Councillors condemn plans to cut firefighter jobs

South Yorkshire’s fire service is at breaking point and people’s lives are ‘undeniably’ being put at risk due to funding cuts, a Sheffield councillor has said.

Thursday, 18th July 2019, 1:41 pm
Updated Friday, 19th July 2019, 7:05 pm
Firefighters at a recent protest outside the Town Hall

Sheffield Council’s safer and stronger communities scrutiny committee discussed the proposals after the Fire Brigade Union (FBU) presented a petition to the council with more than 10,000 signatures.

South Yorkshire Fire Authority says it has cost pressures of up to £4 million and is consulting on two possible options:

Whether to maintain the number of fire engines available 24/7 across the county, but reduce the number of firefighters on an engine from five to four

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Or reduce the amount of fire engines available 24/7 across South Yorkshire, but keep five firefighters on each of them

Fire chiefs say people will still be safe but councillors believe firefighters are already overstretched and the proposals don’t take into account Sheffield’s population growth and more people living in the city centre.

The chairman of the scrutiny board, Coun Ben Curran, said: “What is clear is that the fire service, like many of our public services, is at breaking point after nine long years of Government cuts.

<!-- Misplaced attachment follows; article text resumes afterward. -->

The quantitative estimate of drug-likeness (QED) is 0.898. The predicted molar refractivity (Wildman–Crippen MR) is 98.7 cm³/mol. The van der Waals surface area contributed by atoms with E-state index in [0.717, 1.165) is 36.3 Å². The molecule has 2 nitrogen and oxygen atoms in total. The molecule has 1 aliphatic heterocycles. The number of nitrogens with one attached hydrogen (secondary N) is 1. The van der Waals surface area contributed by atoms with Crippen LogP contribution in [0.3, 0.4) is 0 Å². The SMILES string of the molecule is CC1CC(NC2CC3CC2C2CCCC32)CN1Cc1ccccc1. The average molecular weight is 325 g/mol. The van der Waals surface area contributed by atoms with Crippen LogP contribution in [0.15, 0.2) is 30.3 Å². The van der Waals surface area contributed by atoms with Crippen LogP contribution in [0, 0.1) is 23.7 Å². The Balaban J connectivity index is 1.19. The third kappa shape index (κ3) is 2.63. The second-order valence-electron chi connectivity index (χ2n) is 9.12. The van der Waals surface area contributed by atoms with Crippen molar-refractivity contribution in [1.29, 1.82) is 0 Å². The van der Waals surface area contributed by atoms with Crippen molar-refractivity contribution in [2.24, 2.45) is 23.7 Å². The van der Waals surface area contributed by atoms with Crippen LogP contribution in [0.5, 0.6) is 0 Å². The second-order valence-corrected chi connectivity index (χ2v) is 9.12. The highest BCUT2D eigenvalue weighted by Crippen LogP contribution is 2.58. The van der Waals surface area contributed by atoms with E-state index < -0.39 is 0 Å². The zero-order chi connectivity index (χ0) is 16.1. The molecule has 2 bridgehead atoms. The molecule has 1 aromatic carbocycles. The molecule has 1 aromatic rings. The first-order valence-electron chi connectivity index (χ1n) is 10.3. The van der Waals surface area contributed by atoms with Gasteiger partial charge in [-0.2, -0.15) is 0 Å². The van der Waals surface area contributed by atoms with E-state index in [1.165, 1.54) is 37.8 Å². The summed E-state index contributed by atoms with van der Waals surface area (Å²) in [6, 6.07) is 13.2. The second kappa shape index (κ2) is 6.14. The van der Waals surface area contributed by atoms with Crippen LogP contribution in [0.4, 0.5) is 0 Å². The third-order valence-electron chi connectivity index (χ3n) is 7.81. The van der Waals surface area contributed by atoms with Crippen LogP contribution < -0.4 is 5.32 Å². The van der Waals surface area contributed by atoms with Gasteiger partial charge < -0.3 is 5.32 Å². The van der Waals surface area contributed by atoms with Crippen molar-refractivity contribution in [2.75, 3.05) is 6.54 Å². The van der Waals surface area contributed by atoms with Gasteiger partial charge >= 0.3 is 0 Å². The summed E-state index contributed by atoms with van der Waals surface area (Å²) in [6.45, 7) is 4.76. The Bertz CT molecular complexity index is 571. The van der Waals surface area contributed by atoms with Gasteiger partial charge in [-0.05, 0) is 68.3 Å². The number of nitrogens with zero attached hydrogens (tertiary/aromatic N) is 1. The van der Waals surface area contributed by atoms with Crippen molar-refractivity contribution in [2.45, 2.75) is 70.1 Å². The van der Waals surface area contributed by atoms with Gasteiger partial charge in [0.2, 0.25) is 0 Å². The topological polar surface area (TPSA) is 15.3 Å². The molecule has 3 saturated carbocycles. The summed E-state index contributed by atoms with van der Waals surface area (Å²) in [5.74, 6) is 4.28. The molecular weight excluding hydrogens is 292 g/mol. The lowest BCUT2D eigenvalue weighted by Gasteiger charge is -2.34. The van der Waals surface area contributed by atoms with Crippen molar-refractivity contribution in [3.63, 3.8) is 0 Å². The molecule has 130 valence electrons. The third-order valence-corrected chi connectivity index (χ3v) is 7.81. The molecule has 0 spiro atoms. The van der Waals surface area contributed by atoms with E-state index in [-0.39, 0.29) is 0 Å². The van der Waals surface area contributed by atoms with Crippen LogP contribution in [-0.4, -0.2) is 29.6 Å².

“This has clearly gone too far. People’s lives are undeniably being put in danger as a result of these funding cuts.

“I want to see the Fire Authority come back with different proposals. I want to see if any experiences can be taken from what other authorities in similar positions have done, and whether there is any scope for using any of the reserves – something which is not proposed at present.”

Deputy Chief Fire Officer Alex Johnson said the authority would rather not make any changes at all.

She added: “The reality is that the only realistic options for meeting an annual shortfall of up to £4 million are to reduce the number of firefighters on a fire engine, or to reduce the number of fire engines available 24/7.

“All options will be considered once the consultation period has concluded, but it is unlikely any alternative proposals would achieve the annual savings we need to make. We do not believe that reserves are a realistic, long term solution.

“People have not been less safe when we have ridden with four person crews on 34 per cent of occasions during the last two years and they will not be less safe in the future.”

The scrutiny committee’s report will be submitted to the Fire Authority’s consultation. People can give their views here: